Vapor produced by e-cigarettes can contain formaldehyde at levels five to 15 times higher than regular cigarettes, a new study finds. Formaldehyde is a known carcinogen, NPR reports.
Researchers from Portland State University in Oregon found formaldehyde in e-cigarettes could increase the chance the toxin will get deposited in the lung. They reported their findings in this week’s New England Journal of Medicine.
“I think this is just one more piece of evidence amid a number of pieces of evidence that e-cigarettes are not absolutely safe,” said co-author David Peyton. “We simulated vaping by drawing the vapor — the aerosol — into a syringe, sort of simulating the lungs,” he explained. The researchers then conducted a detailed analysis of the vapor.
Long-term exposure to formaldehyde is recognized as contributing to lung cancer, Peyton noted. “And so we would like to minimize contact (to the extent one can) especially to delicate tissues like the lungs.”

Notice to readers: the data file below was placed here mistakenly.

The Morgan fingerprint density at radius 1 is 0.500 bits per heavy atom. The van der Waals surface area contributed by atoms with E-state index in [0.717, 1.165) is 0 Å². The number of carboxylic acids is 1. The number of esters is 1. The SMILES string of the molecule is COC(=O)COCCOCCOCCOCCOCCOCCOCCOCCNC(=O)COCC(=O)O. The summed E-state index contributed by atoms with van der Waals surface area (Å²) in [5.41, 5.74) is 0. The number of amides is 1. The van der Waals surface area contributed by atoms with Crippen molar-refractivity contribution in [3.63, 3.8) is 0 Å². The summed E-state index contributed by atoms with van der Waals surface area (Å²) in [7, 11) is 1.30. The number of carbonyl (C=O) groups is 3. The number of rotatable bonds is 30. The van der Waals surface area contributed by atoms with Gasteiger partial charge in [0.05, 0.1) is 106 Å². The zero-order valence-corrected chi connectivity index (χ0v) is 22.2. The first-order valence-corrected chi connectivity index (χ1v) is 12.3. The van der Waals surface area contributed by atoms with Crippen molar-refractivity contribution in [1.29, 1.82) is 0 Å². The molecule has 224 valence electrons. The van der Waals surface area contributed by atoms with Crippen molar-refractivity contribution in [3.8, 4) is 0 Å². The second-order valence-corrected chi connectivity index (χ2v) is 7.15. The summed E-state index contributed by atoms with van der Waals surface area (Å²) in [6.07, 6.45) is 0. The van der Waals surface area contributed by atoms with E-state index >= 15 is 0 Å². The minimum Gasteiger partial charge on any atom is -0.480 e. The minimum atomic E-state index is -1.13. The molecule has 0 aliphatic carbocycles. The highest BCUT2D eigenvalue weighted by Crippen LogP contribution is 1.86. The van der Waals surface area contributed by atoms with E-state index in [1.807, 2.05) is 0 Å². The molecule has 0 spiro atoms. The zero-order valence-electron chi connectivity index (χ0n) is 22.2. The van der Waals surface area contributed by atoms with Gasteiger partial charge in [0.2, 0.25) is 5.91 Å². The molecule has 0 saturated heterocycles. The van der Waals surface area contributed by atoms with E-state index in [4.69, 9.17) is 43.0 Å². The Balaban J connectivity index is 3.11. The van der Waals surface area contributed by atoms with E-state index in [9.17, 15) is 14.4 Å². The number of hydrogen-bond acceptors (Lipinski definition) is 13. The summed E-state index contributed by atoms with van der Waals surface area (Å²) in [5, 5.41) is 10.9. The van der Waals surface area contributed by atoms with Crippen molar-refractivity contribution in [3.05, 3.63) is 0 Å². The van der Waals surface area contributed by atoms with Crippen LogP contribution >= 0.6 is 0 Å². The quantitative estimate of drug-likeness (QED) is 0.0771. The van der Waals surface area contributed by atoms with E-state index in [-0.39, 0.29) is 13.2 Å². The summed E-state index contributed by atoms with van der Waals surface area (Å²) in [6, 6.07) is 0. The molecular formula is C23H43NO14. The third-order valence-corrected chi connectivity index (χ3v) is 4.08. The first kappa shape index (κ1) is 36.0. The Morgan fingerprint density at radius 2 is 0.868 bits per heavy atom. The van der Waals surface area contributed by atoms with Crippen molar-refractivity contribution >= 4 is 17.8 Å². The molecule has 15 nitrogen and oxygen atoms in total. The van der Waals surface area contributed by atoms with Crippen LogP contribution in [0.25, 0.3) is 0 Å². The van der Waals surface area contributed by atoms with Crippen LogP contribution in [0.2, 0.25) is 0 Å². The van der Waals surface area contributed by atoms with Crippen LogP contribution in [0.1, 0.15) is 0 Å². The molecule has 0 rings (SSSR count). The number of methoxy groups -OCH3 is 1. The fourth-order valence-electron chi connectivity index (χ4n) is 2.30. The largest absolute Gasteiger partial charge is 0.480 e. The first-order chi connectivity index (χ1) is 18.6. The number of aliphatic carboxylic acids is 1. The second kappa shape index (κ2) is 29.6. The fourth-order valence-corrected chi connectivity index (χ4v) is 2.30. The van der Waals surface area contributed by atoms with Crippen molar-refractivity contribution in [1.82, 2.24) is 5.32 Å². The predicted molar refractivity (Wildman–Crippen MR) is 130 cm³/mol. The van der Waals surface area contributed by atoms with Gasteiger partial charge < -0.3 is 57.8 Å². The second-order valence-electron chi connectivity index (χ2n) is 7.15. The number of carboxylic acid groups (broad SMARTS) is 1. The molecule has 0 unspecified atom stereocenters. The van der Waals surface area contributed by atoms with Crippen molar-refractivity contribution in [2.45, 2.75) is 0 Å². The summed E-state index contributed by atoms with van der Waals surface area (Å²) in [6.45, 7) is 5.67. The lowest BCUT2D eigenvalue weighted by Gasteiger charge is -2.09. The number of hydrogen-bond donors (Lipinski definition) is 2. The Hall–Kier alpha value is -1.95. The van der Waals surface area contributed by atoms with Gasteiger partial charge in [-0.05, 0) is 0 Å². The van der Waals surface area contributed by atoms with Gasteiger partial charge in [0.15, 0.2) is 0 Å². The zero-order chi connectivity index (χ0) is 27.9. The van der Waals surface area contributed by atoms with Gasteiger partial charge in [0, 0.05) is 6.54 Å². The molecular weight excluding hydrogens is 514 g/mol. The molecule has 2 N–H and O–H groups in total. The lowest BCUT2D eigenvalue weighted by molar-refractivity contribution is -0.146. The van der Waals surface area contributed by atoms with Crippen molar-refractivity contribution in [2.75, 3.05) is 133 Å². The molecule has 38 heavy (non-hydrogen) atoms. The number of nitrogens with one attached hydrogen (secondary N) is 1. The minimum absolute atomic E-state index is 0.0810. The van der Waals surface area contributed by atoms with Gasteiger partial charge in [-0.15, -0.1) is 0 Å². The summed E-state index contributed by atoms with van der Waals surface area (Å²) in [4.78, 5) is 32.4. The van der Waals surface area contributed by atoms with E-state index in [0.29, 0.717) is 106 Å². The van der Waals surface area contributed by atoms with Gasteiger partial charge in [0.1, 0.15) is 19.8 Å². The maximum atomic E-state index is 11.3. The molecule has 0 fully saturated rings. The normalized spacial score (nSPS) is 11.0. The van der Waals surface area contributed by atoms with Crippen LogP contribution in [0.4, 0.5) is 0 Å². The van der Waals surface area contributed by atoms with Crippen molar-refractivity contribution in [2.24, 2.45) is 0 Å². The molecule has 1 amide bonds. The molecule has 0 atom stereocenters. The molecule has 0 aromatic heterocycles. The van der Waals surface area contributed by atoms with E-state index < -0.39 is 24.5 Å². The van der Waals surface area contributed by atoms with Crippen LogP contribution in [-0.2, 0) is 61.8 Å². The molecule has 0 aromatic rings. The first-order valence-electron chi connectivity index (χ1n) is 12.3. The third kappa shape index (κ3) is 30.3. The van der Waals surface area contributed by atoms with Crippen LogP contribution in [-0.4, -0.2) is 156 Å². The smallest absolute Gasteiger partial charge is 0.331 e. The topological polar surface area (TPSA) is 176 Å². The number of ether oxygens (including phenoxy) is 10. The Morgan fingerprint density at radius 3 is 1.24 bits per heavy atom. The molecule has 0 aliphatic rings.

Gregory Conley of the American Vaping Association told NPR the researchers found formaldehyde only at e-cigarettes’ highest voltage levels. “If you hold the button on an e-cigarette for 100 seconds, you could potentially produce 100 times more formaldehyde than you would ever get from a cigarette,” he said. “But no human vaper would ever vape at that condition, because within one second their lungs would be incredibly uncomfortable.”
Peyton argues many people use the high settings on e-cigarettes. “As I walk around town and look at people using these electronic cigarette devices it’s not difficult to tell what sort of setting they’re using,” he said. “You can see how much of the aerosol they’re blowing out. It’s not small amounts. It’s pretty clear to me that at least some of the users are using the high levels.”